Thursday, February 19, 1998 at 10:00:04

You are not the only person who has pondered why we use Filled Pauses. My questrion/comment; why teach someone to speak more effectively using FP's.  why not put more effort into speaking without FP's at the risk of loosing a speaking turn. I bring this up because some will use FP's so frequently that the point or subject becomes lost.

- RZ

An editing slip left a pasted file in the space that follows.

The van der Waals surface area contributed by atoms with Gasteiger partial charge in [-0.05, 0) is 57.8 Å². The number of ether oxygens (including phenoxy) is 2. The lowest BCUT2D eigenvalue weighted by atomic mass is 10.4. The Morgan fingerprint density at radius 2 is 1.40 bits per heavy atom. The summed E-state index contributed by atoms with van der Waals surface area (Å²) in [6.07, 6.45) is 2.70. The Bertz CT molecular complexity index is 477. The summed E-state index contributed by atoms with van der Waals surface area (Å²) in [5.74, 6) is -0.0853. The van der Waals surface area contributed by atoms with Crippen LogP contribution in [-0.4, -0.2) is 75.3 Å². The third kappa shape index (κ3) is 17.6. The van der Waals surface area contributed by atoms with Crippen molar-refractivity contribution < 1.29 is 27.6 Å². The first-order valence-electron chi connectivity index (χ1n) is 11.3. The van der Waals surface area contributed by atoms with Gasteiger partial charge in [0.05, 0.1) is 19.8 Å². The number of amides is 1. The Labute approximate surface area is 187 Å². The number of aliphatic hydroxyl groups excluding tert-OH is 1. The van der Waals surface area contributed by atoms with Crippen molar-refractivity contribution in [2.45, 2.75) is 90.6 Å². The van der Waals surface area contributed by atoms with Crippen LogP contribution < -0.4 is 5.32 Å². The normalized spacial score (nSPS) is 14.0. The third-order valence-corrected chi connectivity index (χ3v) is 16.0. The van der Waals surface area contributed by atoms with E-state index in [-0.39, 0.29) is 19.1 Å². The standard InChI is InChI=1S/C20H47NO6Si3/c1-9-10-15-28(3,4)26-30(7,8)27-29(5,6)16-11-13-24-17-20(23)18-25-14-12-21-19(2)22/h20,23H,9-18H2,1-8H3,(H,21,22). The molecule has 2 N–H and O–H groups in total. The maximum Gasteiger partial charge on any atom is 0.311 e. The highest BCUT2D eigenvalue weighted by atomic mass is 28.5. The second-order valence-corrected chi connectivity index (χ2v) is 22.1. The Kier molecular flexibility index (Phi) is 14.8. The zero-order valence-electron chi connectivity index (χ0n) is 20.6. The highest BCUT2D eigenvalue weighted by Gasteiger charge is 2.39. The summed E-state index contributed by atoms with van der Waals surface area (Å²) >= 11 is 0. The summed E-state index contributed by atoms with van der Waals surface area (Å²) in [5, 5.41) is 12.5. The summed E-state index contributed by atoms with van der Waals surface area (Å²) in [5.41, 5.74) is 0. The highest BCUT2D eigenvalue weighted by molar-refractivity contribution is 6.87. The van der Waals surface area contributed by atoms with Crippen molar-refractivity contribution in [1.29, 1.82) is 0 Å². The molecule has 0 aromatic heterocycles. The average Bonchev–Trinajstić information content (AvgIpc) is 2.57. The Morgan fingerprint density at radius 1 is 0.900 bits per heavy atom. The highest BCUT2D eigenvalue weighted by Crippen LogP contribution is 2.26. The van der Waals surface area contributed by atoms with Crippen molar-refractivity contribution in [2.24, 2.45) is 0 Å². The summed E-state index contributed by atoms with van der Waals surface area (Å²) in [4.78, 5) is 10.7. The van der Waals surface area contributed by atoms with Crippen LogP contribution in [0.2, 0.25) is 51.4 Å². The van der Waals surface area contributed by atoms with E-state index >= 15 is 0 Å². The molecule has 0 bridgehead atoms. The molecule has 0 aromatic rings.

You make a good point:  "Why encourage people to use FPs?"  First, I'd like to make clear that I am discussing learners of a second/foreign language.  Naturally, there seems to be no good reason to encourage a native speaker to practice *less* fluency in his/her language.  What I do suggest for ESL/EFL learners is that their *awareness* of FPs (filled pauses) in native speaker speech be raised.  This will benefit first their listening comprehension (FPs and other disfluencies have been shown to be significant comprehension barriers for nonnatives).  Second, it may actually make them appear *more* fluent.  My current dissertation research suggests that when not overly intrusive, FPs are 'filtered out' by listeners, while silence is distracting.  Finally, the only time I might encourage the learner to use English FPs is to replace the use of their native langauge FPs which may be a source of miscomprehension for others.

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